Could “Big Data” Solve Big Problems for Clinicians?

“Big Data” is the buzzword of the moment. However, what is Big Data and does it have any relevance for clinicians working on the front lines, or is it simply a term that applies to executives in health systems or large organizations? Wikipedia defines Big Data as “a collection of data sets so large and complex that it becomes difficult to process using on-hand database management tools. The challenges include capture, curation, storage, search, sharing, analysis, and visualization.” There are many different definitions, each with a slightly different nuance. At the core it is the creation of massive amounts of data through tools such as social media, monitors, or sensors that are continuously generating information. Healthcare is data intensive. Billions of data elements are generated every day through diagnostics, vital signs measurements, documentation, genetic analysis, and so on. The challenge is making this information useful to individuals who provide care as well as those who manage and monitor the system.

One of the ways to make Big Data more useful is to organize it in a way that it is easily searchable or comparable. In other words, based upon some standards. Elements that are the same as one another can more easily be compared, monitored, and shared. However, historically this has not been the way that data is generated or collected. For example, many EHR vendors initially developed proprietary methods to collect and catalog information in their systems. Generally this happened for both tactical and strategic reasons. In some instances, there were no nationally recognized standards that were available and, as a result, vendors developed their own set of standards to store and retrieve data. The more strategic reason was that proprietary standards provided a company with a mechanism to hold more tightly onto their customers. It was not easy to change from one system to another if the information could not easily be transferred. In 2012, there are a number of healthcare standards organizations. One that stands out as a leader is HL7 International. Last week I had the opportunity to talk with Bob Dolin, president and chief medical officer of Lantana Consulting Group and chair elect of HL7 International. The question that I posed to Bob was how to make standards more clinically relevant. Listen to the podcast.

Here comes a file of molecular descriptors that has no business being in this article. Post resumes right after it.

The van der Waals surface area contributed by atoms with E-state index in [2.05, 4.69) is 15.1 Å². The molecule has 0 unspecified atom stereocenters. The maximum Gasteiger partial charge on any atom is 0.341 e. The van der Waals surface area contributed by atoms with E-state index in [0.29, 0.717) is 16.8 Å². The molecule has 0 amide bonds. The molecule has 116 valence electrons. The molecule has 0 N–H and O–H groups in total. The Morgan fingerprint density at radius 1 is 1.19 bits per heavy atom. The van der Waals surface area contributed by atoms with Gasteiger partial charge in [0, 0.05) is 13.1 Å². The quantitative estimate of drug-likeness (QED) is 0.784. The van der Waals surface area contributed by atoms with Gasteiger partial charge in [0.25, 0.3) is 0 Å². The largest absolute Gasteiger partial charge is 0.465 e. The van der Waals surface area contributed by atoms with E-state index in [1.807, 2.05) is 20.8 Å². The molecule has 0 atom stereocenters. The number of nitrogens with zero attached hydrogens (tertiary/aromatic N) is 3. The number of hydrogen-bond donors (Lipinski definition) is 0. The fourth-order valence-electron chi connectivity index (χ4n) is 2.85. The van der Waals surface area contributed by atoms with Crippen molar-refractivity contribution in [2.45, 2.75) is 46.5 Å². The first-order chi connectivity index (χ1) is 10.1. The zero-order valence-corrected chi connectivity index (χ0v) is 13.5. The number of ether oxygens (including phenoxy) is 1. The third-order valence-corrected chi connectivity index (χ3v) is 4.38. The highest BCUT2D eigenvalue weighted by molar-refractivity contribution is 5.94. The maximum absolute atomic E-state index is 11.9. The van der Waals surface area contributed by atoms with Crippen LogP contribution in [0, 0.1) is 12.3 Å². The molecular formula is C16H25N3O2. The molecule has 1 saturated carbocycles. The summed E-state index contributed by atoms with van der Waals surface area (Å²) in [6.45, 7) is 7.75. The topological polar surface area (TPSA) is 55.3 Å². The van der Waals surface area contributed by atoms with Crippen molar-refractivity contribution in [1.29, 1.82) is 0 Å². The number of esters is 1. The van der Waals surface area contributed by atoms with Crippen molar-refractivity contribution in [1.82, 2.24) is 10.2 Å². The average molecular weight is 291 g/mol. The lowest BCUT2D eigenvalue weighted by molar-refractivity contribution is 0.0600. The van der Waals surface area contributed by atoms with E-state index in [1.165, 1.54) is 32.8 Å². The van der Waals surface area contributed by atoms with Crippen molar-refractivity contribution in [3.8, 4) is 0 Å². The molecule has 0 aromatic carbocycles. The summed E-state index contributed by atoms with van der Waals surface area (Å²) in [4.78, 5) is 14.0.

Bob talked about a different approach to the management of Big Data in healthcare. He offered a very thoughtful analogy. When Google began to catalog the World Wide Web, it did not require every site to have the same 20 elements in Google standard format; it basically took every piece of data it could get and slowly began the process of cataloging that information using spiders and algorithms to identify and make the information meaningful. Over time, Google improved and developed news way to collect and store data that made the disorganized Web extremely user friendly. It still amazes me that one can search any term and be provided with relevant information in a fraction of a second from vast amounts of data.

Bob’s suggestion is to approach Big Data by applying incremental structure. He recommends beginning with clinically relevant standardized clinical (CDA) documents that providers need in order to deliver care and sharing these documents. Over time, further structure is added and the selection of clinical documents is expanded providing greater value to clinicians. This process mirrors Google’s approach in terms of making the data more interoperable between systems and providers.

There is too much information to simply stop, standardize, and organize the data and then press start all over again. We need mechanisms to manage this information while the healthcare leviathan is in motion without stopping or slowing down. Big Data with incremental structure could be just the answer.

Do you agree or disagree? Add your thoughts below.

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